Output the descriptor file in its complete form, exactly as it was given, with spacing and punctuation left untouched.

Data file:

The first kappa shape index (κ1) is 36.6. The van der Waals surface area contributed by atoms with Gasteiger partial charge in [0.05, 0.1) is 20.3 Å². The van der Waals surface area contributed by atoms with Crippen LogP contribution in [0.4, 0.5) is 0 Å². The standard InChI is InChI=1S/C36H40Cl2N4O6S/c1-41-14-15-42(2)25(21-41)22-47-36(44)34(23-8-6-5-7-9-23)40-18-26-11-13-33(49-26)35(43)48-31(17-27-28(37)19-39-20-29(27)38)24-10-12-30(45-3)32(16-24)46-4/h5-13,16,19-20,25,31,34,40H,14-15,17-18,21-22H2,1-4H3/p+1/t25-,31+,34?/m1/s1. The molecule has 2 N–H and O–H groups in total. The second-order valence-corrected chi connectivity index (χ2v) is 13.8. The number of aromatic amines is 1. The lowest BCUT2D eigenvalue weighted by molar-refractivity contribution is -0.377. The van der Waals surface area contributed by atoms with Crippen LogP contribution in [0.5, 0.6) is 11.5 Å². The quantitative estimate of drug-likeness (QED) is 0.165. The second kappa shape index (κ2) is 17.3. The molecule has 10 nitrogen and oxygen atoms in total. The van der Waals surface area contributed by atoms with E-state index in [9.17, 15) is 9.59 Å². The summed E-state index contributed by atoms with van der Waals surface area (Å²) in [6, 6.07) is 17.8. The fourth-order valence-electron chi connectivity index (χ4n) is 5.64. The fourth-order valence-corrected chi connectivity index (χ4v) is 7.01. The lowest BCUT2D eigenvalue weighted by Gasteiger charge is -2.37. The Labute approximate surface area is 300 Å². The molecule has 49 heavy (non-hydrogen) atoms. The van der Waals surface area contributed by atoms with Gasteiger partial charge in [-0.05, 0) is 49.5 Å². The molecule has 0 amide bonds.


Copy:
The first kappa shape index (κ1) is 36.6. The van der Waals surface area contributed by atoms with Gasteiger partial charge in [0.05, 0.1) is 20.3 Å². The van der Waals surface area contributed by atoms with Crippen LogP contribution in [0.4, 0.5) is 0 Å². The standard InChI is InChI=1S/C36H40Cl2N4O6S/c1-41-14-15-42(2)25(21-41)22-47-36(44)34(23-8-6-5-7-9-23)40-18-26-11-13-33(49-26)35(43)48-31(17-27-28(37)19-39-20-29(27)38)24-10-12-30(45-3)32(16-24)46-4/h5-13,16,19-20,25,31,34,40H,14-15,17-18,21-22H2,1-4H3/p+1/t25-,31+,34?/m1/s1. The molecule has 2 N–H and O–H groups in total. The second-order valence-corrected chi connectivity index (χ2v) is 13.8. The number of aromatic amines is 1. The lowest BCUT2D eigenvalue weighted by molar-refractivity contribution is -0.377. The van der Waals surface area contributed by atoms with Crippen LogP contribution in [0.5, 0.6) is 11.5 Å². The quantitative estimate of drug-likeness (QED) is 0.165. The second kappa shape index (κ2) is 17.3. The molecule has 10 nitrogen and oxygen atoms in total. The van der Waals surface area contributed by atoms with E-state index in [9.17, 15) is 9.59 Å². The summed E-state index contributed by atoms with van der Waals surface area (Å²) in [6, 6.07) is 17.8. The fourth-order valence-electron chi connectivity index (χ4n) is 5.64. The fourth-order valence-corrected chi connectivity index (χ4v) is 7.01. The lowest BCUT2D eigenvalue weighted by Gasteiger charge is -2.37. The Labute approximate surface area is 300 Å². The molecule has 49 heavy (non-hydrogen) atoms. The van der Waals surface area contributed by atoms with Gasteiger partial charge in [-0.05, 0) is 49.5 Å². The molecule has 0 amide bonds.